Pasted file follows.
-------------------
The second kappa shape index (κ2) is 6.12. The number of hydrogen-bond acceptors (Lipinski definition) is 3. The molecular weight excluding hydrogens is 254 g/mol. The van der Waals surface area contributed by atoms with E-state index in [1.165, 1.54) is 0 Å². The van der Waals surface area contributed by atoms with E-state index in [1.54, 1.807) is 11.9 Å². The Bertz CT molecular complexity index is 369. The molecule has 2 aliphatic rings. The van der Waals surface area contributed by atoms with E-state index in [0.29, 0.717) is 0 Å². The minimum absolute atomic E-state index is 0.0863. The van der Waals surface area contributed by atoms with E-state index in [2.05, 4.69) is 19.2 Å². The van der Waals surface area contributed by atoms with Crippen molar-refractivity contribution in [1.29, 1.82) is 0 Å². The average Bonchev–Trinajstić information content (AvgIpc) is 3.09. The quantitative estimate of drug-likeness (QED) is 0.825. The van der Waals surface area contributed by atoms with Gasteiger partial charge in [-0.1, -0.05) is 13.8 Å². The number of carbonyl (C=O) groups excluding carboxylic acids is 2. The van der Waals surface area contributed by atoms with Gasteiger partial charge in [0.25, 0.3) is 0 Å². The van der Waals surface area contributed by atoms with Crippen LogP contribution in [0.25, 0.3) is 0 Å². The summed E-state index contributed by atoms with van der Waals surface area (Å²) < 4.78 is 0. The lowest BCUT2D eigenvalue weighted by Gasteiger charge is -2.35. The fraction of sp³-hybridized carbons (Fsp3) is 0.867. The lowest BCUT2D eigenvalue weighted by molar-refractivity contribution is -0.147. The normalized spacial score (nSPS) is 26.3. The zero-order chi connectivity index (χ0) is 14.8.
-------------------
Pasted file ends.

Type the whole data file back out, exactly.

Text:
The second kappa shape index (κ2) is 6.12. The number of hydrogen-bond acceptors (Lipinski definition) is 3. The molecular weight excluding hydrogens is 254 g/mol. The van der Waals surface area contributed by atoms with E-state index in [1.165, 1.54) is 0 Å². The van der Waals surface area contributed by atoms with E-state index in [1.54, 1.807) is 11.9 Å². The Bertz CT molecular complexity index is 369. The molecule has 2 aliphatic rings. The van der Waals surface area contributed by atoms with E-state index in [0.29, 0.717) is 0 Å². The minimum absolute atomic E-state index is 0.0863. The van der Waals surface area contributed by atoms with E-state index in [2.05, 4.69) is 19.2 Å². The van der Waals surface area contributed by atoms with Crippen molar-refractivity contribution in [1.29, 1.82) is 0 Å². The average Bonchev–Trinajstić information content (AvgIpc) is 3.09. The quantitative estimate of drug-likeness (QED) is 0.825. The van der Waals surface area contributed by atoms with Gasteiger partial charge in [-0.1, -0.05) is 13.8 Å². The number of carbonyl (C=O) groups excluding carboxylic acids is 2. The van der Waals surface area contributed by atoms with Gasteiger partial charge in [0.25, 0.3) is 0 Å². The van der Waals surface area contributed by atoms with Crippen LogP contribution in [0.25, 0.3) is 0 Å². The summed E-state index contributed by atoms with van der Waals surface area (Å²) < 4.78 is 0. The lowest BCUT2D eigenvalue weighted by Gasteiger charge is -2.35. The fraction of sp³-hybridized carbons (Fsp3) is 0.867. The lowest BCUT2D eigenvalue weighted by molar-refractivity contribution is -0.147. The normalized spacial score (nSPS) is 26.3. The zero-order chi connectivity index (χ0) is 14.8.